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Highlights from Higher Ed: Overcoming New Challenges with Change

1. The U.S. isn’t alone in needing a change to admissions policies

“Reflecting the difficulty of the journey taken by those from disadvantaged backgrounds should be a common sense principle in university admissions,” said Sir Peter Lampl, chairman of the Sutton Trust, when discussing the radical change that the education charity wants elite UK universities to undergo to promote equity of access. He adds: “giving low and moderate income students a break is the norm” at their U.S. equivalents.

2. Combining to cut costs

Connecticut’s community colleges may be seeing a difference in cost as a proposed plan would combine the 12 community colleges under the direction of a single vice chancellor. The plan would save $28 million and would cause a rise in ranking to the fifth largest community college in the country. How will this affect admissions and potential applicants?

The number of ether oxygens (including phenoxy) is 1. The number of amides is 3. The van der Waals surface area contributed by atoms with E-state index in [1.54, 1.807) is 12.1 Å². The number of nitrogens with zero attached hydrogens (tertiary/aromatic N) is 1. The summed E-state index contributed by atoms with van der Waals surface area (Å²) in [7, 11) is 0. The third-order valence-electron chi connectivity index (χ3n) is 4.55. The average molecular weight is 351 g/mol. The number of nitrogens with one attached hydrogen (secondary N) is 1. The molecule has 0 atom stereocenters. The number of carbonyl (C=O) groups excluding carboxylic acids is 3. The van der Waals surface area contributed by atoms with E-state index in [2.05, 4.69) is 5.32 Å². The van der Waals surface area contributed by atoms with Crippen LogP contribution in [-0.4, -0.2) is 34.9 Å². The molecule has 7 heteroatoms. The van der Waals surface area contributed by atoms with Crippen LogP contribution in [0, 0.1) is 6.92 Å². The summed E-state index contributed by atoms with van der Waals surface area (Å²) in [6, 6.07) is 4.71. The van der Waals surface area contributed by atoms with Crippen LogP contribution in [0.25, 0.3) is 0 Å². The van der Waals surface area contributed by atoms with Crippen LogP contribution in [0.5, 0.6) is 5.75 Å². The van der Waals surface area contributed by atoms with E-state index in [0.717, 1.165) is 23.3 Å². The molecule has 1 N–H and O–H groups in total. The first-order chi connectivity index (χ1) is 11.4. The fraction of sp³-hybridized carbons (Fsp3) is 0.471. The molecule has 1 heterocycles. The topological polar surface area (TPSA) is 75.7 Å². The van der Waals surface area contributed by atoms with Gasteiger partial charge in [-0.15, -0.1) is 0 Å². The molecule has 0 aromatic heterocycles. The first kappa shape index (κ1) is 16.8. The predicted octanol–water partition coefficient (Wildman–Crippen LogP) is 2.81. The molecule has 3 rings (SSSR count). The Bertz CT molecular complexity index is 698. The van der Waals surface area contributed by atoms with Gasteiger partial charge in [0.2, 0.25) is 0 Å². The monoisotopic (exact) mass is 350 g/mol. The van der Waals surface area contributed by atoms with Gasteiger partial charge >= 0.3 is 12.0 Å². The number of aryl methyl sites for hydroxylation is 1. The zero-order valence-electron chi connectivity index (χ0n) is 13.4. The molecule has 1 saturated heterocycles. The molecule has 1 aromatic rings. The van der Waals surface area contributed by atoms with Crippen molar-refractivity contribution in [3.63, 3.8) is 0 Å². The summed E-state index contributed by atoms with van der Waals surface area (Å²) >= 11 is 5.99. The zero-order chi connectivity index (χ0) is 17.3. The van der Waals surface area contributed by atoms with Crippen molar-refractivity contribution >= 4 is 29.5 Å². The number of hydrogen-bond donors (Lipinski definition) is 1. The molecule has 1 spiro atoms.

3. Making an unfamiliar system familiar

As the Hispanic population of Montgomery County, Indiana increases, the Journal Review reports that local schools are offering more help to these students, many of whom are the first in their families to pursue a degree or even graduate high school. “Some of our families may not have much background on how to navigate secondary education,” said Amy Carrington, who directs the English-as-a-second language program at Crawfordsville Community Schools. “So it’s hard for them to help their students because not only is it in another language, it’s a different … system than what they’re used to.”

4. Higher ed faces new challenges and demands

What effect does the Presidential administration have on higher education? PwC explores the answers to this question in this year’s Perspectives in Higher Education report.  

Recommended Reading

The Chosen: The Hidden History of Admission and Exclusion at Harvard, Yale, and Princeton
Ivy League schools have led the charge on admissions techniques since the beginning. In The Chosen, Jerome Karabel talks about the changes Harvard, Yale and Princeton underwent to stay current with society and how they have impacted social change.

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